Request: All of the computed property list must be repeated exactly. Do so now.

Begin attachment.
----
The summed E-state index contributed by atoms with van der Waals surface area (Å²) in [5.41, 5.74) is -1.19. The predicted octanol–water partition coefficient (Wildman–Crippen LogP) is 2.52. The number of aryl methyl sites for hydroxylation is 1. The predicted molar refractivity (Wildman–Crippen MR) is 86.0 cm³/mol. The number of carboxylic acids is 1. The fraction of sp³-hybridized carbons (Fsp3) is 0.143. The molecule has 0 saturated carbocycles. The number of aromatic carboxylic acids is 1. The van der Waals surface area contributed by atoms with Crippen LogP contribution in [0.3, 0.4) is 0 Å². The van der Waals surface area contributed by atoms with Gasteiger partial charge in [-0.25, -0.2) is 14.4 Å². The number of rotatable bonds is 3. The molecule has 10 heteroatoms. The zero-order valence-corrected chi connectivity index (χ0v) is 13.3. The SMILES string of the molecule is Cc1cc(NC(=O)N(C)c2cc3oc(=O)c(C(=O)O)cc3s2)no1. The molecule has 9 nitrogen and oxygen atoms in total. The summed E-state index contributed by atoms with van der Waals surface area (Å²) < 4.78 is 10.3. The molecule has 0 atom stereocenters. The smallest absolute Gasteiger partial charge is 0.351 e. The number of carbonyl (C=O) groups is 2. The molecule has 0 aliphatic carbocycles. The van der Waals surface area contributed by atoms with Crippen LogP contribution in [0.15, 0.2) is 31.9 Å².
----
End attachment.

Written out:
The summed E-state index contributed by atoms with van der Waals surface area (Å²) in [5.41, 5.74) is -1.19. The predicted octanol–water partition coefficient (Wildman–Crippen LogP) is 2.52. The number of aryl methyl sites for hydroxylation is 1. The predicted molar refractivity (Wildman–Crippen MR) is 86.0 cm³/mol. The number of carboxylic acids is 1. The fraction of sp³-hybridized carbons (Fsp3) is 0.143. The molecule has 0 saturated carbocycles. The number of aromatic carboxylic acids is 1. The van der Waals surface area contributed by atoms with Crippen LogP contribution in [0.3, 0.4) is 0 Å². The van der Waals surface area contributed by atoms with Gasteiger partial charge in [-0.25, -0.2) is 14.4 Å². The number of rotatable bonds is 3. The molecule has 10 heteroatoms. The zero-order valence-corrected chi connectivity index (χ0v) is 13.3. The SMILES string of the molecule is Cc1cc(NC(=O)N(C)c2cc3oc(=O)c(C(=O)O)cc3s2)no1. The molecule has 9 nitrogen and oxygen atoms in total. The summed E-state index contributed by atoms with van der Waals surface area (Å²) < 4.78 is 10.3. The molecule has 0 atom stereocenters. The smallest absolute Gasteiger partial charge is 0.351 e. The number of carbonyl (C=O) groups is 2. The molecule has 0 aliphatic carbocycles. The van der Waals surface area contributed by atoms with Crippen LogP contribution in [0.15, 0.2) is 31.9 Å².